Ex-chancellor Kohl criticizes modern Germany as not "predictable"
German elder statesman Helmut Kohl has criticized his successors in a rare interview released Wednesday, saying Germany was no longer a "predictable factor" in world politics, and was becoming arbitrary, DPA reported.
The ex-chancellor, 81, who is in poor health, was speaking to Internationale Politik, a bi-monthly foreign policy journal.
Berlin has come under fire this year for straying from its western partners, most notably by abstaining from a UN Security Council resolution against Libyan ruler Moamer Gaddafi.
"For the last few years, Germany has ceased being a predictable factor, whether domestically or externally," Kohl said.
"We have to watch out that we don't gamble everything away. We urgently have to restore the old dependability."
Kohl said he hoped Germany and the European Union would "resume taking on responsibility" in the world.
"We must urgently stop thinking small and begin speaking again with one voice," he said.
The magazine released the interview two days before it goes on sale on Friday.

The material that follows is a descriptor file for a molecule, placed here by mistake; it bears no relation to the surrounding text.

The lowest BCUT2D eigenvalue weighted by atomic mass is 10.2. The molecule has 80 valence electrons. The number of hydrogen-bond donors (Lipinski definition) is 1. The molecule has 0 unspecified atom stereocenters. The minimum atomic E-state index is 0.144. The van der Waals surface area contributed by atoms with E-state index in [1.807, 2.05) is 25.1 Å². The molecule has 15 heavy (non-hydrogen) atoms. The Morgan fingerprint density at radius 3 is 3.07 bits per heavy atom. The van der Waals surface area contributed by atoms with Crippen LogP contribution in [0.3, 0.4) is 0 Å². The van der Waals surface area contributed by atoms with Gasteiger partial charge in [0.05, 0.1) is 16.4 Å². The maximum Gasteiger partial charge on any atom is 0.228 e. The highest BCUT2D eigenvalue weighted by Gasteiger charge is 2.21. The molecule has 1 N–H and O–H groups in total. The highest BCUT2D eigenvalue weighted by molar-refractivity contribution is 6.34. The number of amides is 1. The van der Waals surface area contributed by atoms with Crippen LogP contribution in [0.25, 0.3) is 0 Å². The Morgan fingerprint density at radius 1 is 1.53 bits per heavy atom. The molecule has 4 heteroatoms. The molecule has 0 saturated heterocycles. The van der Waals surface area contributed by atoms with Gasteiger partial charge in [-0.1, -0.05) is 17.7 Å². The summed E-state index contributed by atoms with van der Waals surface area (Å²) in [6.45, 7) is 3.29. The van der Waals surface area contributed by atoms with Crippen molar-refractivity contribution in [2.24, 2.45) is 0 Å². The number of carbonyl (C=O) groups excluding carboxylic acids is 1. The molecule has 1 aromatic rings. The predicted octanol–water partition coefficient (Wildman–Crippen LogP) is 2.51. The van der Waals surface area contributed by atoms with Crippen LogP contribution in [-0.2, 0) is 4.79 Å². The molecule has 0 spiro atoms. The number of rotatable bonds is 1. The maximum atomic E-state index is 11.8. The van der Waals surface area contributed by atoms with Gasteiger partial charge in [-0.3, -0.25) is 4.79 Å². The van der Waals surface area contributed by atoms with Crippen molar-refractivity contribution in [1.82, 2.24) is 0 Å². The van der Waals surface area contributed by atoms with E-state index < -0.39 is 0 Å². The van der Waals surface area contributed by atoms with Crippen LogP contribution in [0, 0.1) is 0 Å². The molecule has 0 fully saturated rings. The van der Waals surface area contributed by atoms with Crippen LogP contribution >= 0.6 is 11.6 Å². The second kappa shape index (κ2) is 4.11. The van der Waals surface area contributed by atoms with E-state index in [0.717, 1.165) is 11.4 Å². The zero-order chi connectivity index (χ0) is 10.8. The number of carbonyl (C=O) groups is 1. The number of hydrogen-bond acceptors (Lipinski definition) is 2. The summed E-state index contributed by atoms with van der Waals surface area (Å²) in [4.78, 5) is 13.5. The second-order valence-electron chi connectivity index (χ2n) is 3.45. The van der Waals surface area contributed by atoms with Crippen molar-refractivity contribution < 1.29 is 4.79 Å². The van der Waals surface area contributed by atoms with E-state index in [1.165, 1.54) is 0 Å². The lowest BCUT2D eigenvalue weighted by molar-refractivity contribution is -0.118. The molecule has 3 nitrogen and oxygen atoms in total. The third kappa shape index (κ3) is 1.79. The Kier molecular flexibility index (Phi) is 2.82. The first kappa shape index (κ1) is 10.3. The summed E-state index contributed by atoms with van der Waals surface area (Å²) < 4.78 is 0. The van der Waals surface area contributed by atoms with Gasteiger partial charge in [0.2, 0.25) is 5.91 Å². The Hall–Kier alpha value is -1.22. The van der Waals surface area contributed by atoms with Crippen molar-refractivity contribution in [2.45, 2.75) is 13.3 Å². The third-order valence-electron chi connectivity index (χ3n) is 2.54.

On the eurozone debt crisis, Kohl said the issues were manageable, but added that he had been against Greece joining the eurozone.
"If I had been chancellor, Germany would have not consented to Greece joining without thorough structural reforms," he said.
As chancellor from 1982 to 1998, Kohl was a strong supporter of the western political and military alliance and of EU integration.
He criticized the 2003 decision of Social Democratic chancellor Gerhard Schroeder to keep Germany out of the US war against the late Iraqi dictator Saddam Hussein, as well as that of Chancellor Angela Merkel in March against a German intervention in Libya.
"We ought to resume making it obvious to others what we stand for and where we are going," said Kohl. Otherwise, Germany risked becoming "arbitrary and unpredictable."
Kohl pointed out that US President Barack Obama had skipped Germany during a recent visit to Europe, going to France and Poland instead.
"After everything that we Germans and the Americans have gone through together and the things that unite us still, I would never have dreamed I would see the day when an incumbent US president comes to Europe and flies over Germany or, you could say, passes it over."
He also criticized a return of nationalist right-wing sentiment in Germany and the abolition earlier this year of military conscription by the Merkel government.